Fanny’s brother James returned from another voyage with James Cook – this the one that was fatal for Cook. A veteran of that voyage, Molesworth Phillips, married Fanny and James’ sister Susan in 1782, and their firstborn the next year was named for Fanny. Dr. Burney completed another volume in his musical history. Dr. Burney was elected to the Literary Club, a great honor, and then had a major part in the Handel commemoration.
Fanny had another suitor, though the relationship did not work out. Samuel Crisp, Fanny’s supporter and mentor, died in 1783. Samuel Johnson, who was a great supporter of Fanny’s, died in 1784.
Through a new friend, fellow writer Mary Delany, Fanny Burney met the king and queen, and was offered a position as second keeper of the robes to Queen Charlotte. A high level servant role was not particularly attractive to Fanny, but she was now in her 30s and unmarried, still not getting along well with her stepmother, and her sister Charlotte had just married and moved out. So Fanny took the position, with its income.
She worked for the Queen for five years. Her diary of the time reports rather boring days, long working hours, and Fanny’s ill health. She wrote some plays while at this position, but did not publish. Finally, members of the Literary Club helped to convince her father to help her out of her position, and she was permitted to retire for health reasons at half-pay effective in 1791.
After leaving her court position, Fanny Burney visited some friends and moved back to her father’s home. On an extended visit to friends in Surrey, she met a group of French emigres, including Madame de Staël and her lover, the comte de Narbonne, and his friend, Alexandre-Jean-Baptiste Piochard D’Arblay, refugees from the French Revolution and its aftermath.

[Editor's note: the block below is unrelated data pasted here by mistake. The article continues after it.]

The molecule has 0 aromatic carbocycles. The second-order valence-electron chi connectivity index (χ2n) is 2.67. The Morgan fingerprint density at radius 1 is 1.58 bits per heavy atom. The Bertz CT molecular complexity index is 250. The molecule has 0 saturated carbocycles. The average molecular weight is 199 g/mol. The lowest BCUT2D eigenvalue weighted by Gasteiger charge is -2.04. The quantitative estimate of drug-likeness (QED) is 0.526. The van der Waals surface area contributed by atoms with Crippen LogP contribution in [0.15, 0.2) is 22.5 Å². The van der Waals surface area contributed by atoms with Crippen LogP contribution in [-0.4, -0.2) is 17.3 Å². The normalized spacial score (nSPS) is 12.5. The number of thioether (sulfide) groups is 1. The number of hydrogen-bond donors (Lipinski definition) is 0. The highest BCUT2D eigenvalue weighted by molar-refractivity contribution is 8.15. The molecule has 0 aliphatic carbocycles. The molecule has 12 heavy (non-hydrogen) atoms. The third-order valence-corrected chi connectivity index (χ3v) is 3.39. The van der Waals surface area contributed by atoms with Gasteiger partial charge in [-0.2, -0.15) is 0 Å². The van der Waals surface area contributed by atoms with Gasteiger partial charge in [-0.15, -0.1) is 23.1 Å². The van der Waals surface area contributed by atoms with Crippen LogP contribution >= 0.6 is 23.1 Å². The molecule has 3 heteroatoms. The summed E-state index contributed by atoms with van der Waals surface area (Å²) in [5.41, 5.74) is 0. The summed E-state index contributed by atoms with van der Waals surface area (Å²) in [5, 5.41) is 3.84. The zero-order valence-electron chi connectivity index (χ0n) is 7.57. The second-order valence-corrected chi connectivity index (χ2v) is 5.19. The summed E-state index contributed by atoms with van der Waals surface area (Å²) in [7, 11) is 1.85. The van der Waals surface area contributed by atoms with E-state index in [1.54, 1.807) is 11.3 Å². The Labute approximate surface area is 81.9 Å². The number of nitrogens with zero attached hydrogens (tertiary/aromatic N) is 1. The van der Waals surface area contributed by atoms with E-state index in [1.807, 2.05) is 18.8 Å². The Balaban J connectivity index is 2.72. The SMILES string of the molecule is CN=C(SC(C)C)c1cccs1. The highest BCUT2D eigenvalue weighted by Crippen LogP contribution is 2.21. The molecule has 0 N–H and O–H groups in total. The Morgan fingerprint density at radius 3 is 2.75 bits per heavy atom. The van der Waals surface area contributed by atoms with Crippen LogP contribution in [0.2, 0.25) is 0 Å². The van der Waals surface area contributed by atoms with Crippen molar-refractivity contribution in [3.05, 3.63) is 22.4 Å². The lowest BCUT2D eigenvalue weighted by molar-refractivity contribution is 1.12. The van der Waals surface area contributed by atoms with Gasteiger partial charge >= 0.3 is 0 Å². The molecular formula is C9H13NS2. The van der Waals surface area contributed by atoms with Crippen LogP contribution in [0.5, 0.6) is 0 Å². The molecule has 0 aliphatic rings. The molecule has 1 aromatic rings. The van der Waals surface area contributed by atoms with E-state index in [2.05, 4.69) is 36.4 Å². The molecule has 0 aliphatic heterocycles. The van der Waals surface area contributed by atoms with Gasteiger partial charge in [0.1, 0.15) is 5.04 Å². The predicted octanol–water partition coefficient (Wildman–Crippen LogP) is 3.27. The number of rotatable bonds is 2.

D’Arblay and Fanny Burney began a courtship, and he visited her at her father’s home several times. Dr. Burney did not like the idea of his daughter marrying a foreigner who had no income, when her pension from her court position was so small. He finally gave permission for the two to marry, though Dr. Burney would not attend the wedding. The D’Arblays moved into their own home, and in December 1794 welcomed their first child, Alexander.
Shortly before her child’s birth, Fanny had returned to writing. She finished several plays begun during her time at court, and then a new novel, Camilla. This was published in 1796, and this time she developed a subscription scheme to retain more of the profits for herself. Many of those who supported its publication were women authors and the women from the bluestockings circle, including Elizabeth Montagu, Frances Boscawen, and Hannah Moore. A 20-year old Jane Austen was also among the subscribers. The success of this project financed a new home, Camilla Cottage, which the D’Arblays moved into in 1797.